In 1984 Kyoto Yakitori founder Rick Newton first visited Japan as an exchange student from the University of Alabama. During that six-month stay he lived and studied in Hirakata, a town thirty minutes away from Kyoto, Japan’s historic capital and cultural heart since the late 8th century. As a 21-year-old student on a tight budget but eager to savor as much of his Japan Experience as he could, Rick often boarded that train for Kyoto, knowing he could explore its narrow streets, wonder at its myriad temples and shrines, and enjoy any number of inexpensive, hole-in-the-wall restaurants.
Along with ramen, okonomiyaki, soba, udon and other small, low-cost, atmospheric mom-and-pop places to eat, Rick discovered yakitori. Yakitori means “grilled chicken,” but more broadly refers to the entire slate of meats and vegetables, in various combinations, grilled on small wooden skewers, and usually served one or two skewers per plate. Yakitori is street food. Festival food. Friends together-after-work food. Of all the delicious real Japan foods Rick discovered during the summer and autumn of 1984, yakitori became his favorite. He had never experienced anything like it before.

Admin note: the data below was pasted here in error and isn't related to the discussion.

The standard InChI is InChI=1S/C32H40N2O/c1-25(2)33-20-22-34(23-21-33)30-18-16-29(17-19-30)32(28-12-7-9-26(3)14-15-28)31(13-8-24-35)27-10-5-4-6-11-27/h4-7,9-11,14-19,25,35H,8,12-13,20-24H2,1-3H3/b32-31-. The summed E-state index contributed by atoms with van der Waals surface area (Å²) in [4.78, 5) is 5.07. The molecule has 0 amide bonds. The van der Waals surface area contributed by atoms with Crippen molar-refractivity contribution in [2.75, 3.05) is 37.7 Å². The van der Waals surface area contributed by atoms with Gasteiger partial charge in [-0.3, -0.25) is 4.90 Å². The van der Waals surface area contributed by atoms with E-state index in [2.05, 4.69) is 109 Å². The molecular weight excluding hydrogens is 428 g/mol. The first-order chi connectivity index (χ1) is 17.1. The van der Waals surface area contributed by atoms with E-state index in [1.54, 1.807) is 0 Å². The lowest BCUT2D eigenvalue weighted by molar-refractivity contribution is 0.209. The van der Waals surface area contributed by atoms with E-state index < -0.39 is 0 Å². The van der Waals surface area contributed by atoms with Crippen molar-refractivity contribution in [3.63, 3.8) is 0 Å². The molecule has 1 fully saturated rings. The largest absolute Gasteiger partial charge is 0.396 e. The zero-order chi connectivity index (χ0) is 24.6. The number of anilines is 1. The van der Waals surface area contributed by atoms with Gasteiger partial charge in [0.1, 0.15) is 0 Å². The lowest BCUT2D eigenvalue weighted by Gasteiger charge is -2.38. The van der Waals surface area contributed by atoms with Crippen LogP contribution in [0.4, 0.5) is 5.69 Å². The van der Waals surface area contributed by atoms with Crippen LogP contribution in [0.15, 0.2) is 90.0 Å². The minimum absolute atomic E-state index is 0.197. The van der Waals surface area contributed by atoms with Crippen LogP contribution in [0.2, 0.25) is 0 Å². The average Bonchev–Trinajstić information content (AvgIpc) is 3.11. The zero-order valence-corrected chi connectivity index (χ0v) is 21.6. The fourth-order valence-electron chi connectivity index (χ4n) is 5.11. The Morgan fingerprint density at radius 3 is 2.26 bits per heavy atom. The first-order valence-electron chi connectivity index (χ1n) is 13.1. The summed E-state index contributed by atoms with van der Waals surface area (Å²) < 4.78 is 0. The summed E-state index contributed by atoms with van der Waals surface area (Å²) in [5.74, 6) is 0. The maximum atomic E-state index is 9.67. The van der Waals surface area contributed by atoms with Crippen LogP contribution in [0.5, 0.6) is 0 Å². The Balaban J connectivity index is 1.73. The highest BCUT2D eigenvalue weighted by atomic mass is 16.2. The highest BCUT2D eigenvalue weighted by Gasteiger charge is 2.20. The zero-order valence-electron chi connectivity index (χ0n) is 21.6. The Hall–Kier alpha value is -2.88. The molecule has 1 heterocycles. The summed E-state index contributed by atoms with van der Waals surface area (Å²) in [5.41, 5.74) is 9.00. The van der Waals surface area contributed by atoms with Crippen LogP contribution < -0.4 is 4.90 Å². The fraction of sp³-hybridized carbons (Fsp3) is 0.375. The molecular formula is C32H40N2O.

In the years to come Rick would work for a Japanese company (JVC) in the United States, get a law degree, and return to Japan to teach English in a rural Hyogo Prefecture middle school. He would also practice law for 25 years in Alabama, primarily employment law, and, during the 2000s, return often to Japan, sometimes as an antiquities dealer with his then-wife, sometimes as an attorney paying courtesy calls to Japanese executives of U.S.-based companies he represented, and sometimes as a guide for university groups visiting Japan. But no matter his reason for returning to Japan, he always found, or made, time to duck into at least a couple different yakitori joints.
As an employment law attorney, Rick represented more than a few Alabama restaurants. He also brought cases against restaurants on behalf of aggrieved employees. He learned many about many management and operational mistakes restaurants often make. As a former short order cook and server (between college and law school), Rick also got first-hand knowledge of these issues.